Province, feds fund full cell service along ‘Highway of Tears’ following years of advocacy

A ‘critical milestone in helping prevent future tragedies’ after at least 10 Indigenous women murdered, missing along the route

Photo collage of loved ones lost to substance use and overdose. (Photo courtesy Moms Stop The Harm)
B.C. overdose deaths still rising 5 years after public health emergency declared

Moms Stop the Harm calls on B.C. to provide safe supply in response to deadly illicit drug use

A woman wears a protective face covering to help prevent the spread of COVID-19 as she walks past the emergency entrance of Vancouver General Hospital in Vancouver, B.C., Friday, April 9, 2021. COVID-19 cases have been on a steady increase in the province of British Columbia over the past week. THE CANADIAN PRESS/Jonathan Hayward
Top doctor warns B.C.’s daily cases could reach 3,000 as COVID hospitalizations surge

There are more than 400 people in hospital, with 125 of them in ICU

The father of Aaliyah Rosa planted a tree and laid a plaque in her memory in 2018. (Langley Advance Times files)
Final witness will extend Langley child murder trial into May or June

Lengthy trial began last autumn with COVID and other factors forcing it to take longer than expected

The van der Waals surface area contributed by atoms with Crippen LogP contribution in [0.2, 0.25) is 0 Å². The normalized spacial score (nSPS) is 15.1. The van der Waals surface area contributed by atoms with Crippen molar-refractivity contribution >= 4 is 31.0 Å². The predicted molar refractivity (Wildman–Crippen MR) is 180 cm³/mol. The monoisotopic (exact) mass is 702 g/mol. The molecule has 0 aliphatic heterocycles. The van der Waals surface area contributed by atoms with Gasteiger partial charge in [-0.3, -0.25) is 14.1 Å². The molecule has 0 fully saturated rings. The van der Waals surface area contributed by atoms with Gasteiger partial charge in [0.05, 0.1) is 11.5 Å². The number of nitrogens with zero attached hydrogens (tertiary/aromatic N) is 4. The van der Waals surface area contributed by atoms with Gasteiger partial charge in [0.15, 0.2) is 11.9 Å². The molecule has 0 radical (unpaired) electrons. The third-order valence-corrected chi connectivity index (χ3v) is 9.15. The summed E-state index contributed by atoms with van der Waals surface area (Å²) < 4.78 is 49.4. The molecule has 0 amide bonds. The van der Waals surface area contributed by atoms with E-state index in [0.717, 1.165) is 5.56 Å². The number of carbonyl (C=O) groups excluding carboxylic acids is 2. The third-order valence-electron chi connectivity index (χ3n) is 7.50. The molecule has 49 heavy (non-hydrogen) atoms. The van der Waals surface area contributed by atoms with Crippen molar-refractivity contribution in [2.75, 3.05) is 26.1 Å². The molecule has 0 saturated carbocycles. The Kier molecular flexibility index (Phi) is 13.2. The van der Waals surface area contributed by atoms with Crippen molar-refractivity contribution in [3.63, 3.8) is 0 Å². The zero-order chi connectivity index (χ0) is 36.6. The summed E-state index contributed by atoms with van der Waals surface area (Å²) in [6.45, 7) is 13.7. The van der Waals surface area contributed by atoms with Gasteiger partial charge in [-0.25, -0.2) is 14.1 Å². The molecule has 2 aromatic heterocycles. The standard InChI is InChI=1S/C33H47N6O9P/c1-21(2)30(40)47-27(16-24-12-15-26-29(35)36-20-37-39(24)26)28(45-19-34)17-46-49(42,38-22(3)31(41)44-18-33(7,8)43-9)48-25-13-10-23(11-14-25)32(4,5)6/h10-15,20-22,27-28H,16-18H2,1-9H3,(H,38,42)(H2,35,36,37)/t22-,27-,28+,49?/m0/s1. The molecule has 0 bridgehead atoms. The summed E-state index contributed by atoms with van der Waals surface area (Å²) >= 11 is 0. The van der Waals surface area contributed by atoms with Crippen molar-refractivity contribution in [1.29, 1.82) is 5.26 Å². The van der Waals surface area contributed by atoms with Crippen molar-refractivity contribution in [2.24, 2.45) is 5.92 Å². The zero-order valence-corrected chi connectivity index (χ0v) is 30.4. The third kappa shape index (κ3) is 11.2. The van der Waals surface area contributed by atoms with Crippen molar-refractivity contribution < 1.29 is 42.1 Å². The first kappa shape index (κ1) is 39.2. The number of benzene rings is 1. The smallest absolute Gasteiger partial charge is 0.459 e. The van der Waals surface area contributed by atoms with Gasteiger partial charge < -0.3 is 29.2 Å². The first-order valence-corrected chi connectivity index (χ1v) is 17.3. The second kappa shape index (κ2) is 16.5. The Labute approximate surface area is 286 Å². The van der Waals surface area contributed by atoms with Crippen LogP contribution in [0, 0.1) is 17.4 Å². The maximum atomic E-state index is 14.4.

Cannabis bought in British Columbia (Ashley Wadhwani/Black Press Media)
Is it time to start thinking about greener ways to package cannabis?

Packaging suppliers are still figuring eco-friendly and affordable packaging options that fit the mandates of Cannabis Regulations

The corner of 96th Avenue and Glover Road in Fort Langley now has traffic signals, and new “touchless” signal activation buttons. (Matthew Claxton/Langley Advance Times)
Busy Fort Langley intersection gets ‘touchless’ crosswalk signals

The new traffic light started operation in April

A crossing guard stops traffic as students wearing face masks to curb the spread of COVID-19 arrive at Ecole Woodward Hill Elementary School, in Surrey, B.C., on Tuesday, February 23, 2021. A number of schools in the Fraser Health region, including Woodward Hill, have reported cases of the B.1.7.7 COVID-19 variant first detected in the U.K. THE CANADIAN PRESS/Darryl Dyck
COVID-infected students in Lower Mainland schools transmitting to 1 to 2 others: data

Eight to 13 per cent of COVID cases among students in the Lower Mainland were acquired in schools, B.C. says

Norm Scott, president of Royal Canadian Legion Branch # 91, is disappointed the Legion does not qualify for COVID financial assistance from the provincial government. (Black Press Media file photo)
B.C.’s pandemic aid package passing Legion branches by

Federal non-profit status stymies provincial assistance eligibility

Latest modelling by public health shows cases generated by COVID-19 infections into places where it can spread quickly. (B.C. Centre for Disease Control)
Industrial sites, pubs, restaurants driving COVID-19 spread in B.C.

Infection risk higher in offices, retail, warehouses, farms

Vancouver Canucks forward J.T. Miller said it would be “very challenging and not very safe” for him and his teammates to play as scheduled on Friday. THE CANADIAN PRESS/Darryl Dyck
Canucks’ return to ice postponed again after players voice COVID health concerns

Friday’s game against the Edmonton Oilers was called off after the team met virtually with the NHLPA

Most Read